From there, download and install the Flash Player.




After the installation completes, reload your Dashboard page, and the graphs should display correctly now.
Dashboard page with graphs displaying in the Flash format

To read the release note that describes this issue, you can go to the Oracle® Fusion Middleware Release Notes, 11g Release 1 (11.1.1) for Microsoft Windows (32-Bit), Part Number E10132-16 and click on the chapter for Oracle Business Intelligence

This is the release note section:

53.1.3 Adobe Flash Player Version 10.1 or Above Required to View Graphs and Scorecards

The Adobe Flash Player is a cross-platform browser-based application runtime and is required for rendering graphs and scorecard objects in your browser.
Users must have Adobe Flash Player version 10.1 or above installed on their browsers in order to correctly view all graphs and scorecards generated by Oracle BI EE. Users can obtain information about the version of the Adobe Flash Player running on their browser by going to http://www.adobe.com/software/flash/about/.

Monday, August 16, 2010

Geo Raster Map in OBIEE 11g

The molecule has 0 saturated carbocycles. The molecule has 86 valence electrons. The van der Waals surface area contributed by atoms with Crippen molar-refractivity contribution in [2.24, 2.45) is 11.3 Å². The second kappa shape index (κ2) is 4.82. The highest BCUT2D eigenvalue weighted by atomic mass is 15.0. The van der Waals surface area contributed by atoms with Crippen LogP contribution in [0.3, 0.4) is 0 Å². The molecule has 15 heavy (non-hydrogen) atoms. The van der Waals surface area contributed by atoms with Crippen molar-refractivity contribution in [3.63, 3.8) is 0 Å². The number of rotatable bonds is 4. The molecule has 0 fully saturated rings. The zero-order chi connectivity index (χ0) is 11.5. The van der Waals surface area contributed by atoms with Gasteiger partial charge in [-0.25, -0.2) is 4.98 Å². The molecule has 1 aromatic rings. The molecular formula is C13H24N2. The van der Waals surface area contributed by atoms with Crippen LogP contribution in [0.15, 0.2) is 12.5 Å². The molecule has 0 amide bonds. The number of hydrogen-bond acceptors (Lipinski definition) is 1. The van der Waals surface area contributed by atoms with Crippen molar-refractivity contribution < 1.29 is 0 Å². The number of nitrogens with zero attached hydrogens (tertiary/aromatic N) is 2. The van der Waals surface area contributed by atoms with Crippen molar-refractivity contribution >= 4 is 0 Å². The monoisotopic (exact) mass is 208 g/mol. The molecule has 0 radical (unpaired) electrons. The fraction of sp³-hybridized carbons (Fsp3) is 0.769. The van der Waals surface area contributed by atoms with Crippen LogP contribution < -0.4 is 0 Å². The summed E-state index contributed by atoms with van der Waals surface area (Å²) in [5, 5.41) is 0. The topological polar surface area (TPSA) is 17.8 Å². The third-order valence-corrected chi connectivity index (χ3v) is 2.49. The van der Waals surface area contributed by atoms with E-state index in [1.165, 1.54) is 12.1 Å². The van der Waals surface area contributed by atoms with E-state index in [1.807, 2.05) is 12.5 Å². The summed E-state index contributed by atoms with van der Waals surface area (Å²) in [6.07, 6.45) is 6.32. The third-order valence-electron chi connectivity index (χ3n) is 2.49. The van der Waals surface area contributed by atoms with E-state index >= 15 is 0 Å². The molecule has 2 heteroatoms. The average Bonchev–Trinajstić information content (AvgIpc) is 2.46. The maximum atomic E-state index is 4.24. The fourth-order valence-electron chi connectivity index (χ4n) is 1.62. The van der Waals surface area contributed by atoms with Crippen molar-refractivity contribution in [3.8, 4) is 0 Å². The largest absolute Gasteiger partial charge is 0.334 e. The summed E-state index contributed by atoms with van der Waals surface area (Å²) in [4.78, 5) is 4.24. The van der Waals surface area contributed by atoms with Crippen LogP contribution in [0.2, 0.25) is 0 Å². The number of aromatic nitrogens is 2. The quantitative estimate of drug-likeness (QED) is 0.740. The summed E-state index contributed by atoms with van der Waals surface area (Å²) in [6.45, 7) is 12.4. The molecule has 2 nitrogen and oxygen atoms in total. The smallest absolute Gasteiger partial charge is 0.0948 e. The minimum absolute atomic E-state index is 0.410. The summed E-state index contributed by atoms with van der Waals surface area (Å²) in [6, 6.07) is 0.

Screenshots from an Oracle BI EE 11g analysis.
Noteworthy:
This analysis contains a Map View. Two in fact. But the biggest one is one displaying geo-raster imagery (popularly known as the "Satellite View"), with the raster data stored and fetched from an Oracle Database. The tiles have been generated and rendered by Oracle MapViewer.
Also note the fact that you can choose to show or hide the different formats visible in the formats panel.


I shall be writing extensively about these capabilities in the OBIEE 11g suite in the coming weeks.
Watch this space.

OBIEE 11g Certification Matrix

The download page for Oracle Business Intelligence Enterprise Edition 11g also contains a link to the OBIEE 11g Certification Matrix (Excel file)  - be sure to take a look at it as it contains a lot of useful information like the operating systems supported, and versions supported for JDK, Oracle Database, Oracle Fusion Middleware, Oracle e-Business Suite, PeopleSoft, JD Edwards, Retek, non Oracle Databases, non Oracle identity management suites, language support, etc...
See also my earlier post: OBIEE 11g Available for Download
 

OBIEE 11g Available for Download

The Oracle BI EE 11g Launch Event announced to the whole wide world the latest and most substantial BI release that Oracle has done, and indeed the most important BI release the industry has seen. Now that software is available for download.

If you go to the BI downloads page on OTN (Oracle Technology Network), you will find two links - one for 11g and the other for 10g. Click the 11g link, which takes you to the download page for 11g. You have to accept the "OTN License Agreement" before you can download the software. You can download the software for Windows x86 for 32 and 64-bit platforms, and for Linux x86, also in 32 and 64-bit platforms. There are four files to be downloaded, in all a little more than 4GB.

Happy downloading and welcome to Oracle BI EE 11g.

OTN Page for Oracle Business Intelligence Downloads

Download page for Oracle Business Intelligence 11g, version 11.1.1.3.0